In his latest call to secure online data and information, President Xi Jinping underscored the need to build a “solid” security barrier around China’s internet under the supervision of the ruling Chinese Communist Party (CCP).
Delivering instructions to officials attending a two-day cybersecurity meeting in the capital Beijing, the leader said China must persist in managing, operating and ensuring access to the internet in accordance with the law. The meeting ended on Saturday.
Security has been at the forefront under Xi’s rule, with his concept of security addressing everything from the economy and politics to the environment and internet. China passed a national security law in 2015 with a broader scope to include its cyberspace.
A law passed the following year contained requirements for security reviews and for information to be accumulated on servers in China. The country released rules concerning ‘critical information infrastructure’ in 2021.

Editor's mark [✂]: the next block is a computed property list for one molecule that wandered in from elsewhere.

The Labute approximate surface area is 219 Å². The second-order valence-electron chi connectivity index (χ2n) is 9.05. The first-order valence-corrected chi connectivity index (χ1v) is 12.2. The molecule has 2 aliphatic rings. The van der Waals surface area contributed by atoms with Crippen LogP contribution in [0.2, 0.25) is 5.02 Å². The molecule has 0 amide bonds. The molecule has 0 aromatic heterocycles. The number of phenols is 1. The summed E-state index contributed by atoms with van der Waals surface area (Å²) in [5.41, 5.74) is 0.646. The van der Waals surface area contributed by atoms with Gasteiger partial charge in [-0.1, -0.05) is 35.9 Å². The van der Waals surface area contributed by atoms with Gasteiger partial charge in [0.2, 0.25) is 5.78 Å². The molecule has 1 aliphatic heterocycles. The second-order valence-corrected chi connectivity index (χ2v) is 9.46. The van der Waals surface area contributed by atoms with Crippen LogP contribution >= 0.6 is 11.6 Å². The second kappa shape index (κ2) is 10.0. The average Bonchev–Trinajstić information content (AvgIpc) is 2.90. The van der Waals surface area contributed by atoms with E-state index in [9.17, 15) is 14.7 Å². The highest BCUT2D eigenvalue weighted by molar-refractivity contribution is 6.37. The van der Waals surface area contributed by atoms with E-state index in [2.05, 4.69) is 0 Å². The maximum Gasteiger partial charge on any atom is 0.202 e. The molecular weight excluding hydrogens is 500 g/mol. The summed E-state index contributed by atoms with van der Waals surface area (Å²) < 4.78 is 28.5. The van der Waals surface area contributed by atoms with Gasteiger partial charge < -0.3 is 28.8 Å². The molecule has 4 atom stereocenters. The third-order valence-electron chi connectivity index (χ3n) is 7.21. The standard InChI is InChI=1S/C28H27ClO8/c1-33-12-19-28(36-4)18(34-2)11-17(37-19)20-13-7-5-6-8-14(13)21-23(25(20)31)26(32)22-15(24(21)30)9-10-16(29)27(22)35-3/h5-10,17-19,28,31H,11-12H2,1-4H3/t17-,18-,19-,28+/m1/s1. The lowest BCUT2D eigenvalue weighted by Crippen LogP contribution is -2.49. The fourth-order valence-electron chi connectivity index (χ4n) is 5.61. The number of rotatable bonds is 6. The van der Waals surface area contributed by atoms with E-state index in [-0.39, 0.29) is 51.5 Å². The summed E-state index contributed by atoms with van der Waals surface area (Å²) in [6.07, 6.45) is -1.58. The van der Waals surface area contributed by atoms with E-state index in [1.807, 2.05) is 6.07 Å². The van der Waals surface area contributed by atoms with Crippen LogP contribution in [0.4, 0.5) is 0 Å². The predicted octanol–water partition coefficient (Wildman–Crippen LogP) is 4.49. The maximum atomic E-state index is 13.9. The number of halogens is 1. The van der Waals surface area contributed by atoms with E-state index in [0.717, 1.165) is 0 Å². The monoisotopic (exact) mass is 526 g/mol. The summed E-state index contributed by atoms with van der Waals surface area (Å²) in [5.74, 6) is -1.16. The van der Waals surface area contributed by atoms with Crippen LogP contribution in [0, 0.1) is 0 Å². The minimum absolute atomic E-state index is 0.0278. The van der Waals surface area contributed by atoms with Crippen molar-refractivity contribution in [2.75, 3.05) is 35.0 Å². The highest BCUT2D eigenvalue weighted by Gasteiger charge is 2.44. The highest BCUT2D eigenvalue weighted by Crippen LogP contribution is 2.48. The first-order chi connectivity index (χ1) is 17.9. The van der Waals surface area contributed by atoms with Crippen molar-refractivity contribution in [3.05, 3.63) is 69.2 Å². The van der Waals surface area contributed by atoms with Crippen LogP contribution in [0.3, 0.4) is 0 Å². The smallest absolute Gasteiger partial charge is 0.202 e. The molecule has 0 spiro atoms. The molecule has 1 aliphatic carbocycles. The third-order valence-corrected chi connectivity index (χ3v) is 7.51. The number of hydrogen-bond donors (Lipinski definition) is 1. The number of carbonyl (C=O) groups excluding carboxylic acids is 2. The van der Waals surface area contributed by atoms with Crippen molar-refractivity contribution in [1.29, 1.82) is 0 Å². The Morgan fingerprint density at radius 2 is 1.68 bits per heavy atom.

Navigating China’s Dense Network Of Regulations
Taking the importance of preserving security a level higher, lawmakers updated anti-espionage legislation this year, broadening the definition of spying and prohibiting the transfer of information related to national security.
Companies encounter a number of risks while navigating China’s dense network of rules and laws surrounding online data and information. Police visited Bain’s Shanghai office and questioned some staff, the US consultancy firm said in April.
The police even took away phones and computers, The Financial Times reported, quoting people briefed on the surprise visit. Reportedly, the Asian country’s biggest financial data provider Wind Information Co was asked last year to stop providing certain data to offshore users.
Chinese authorities launched a cybersecurity probe into Didi Global in 2021. It came just a couple of days after the ride-hailing giant went public in the US – making its public debut on The New York Stock Exchange (NYSE) at a price of $14 a share.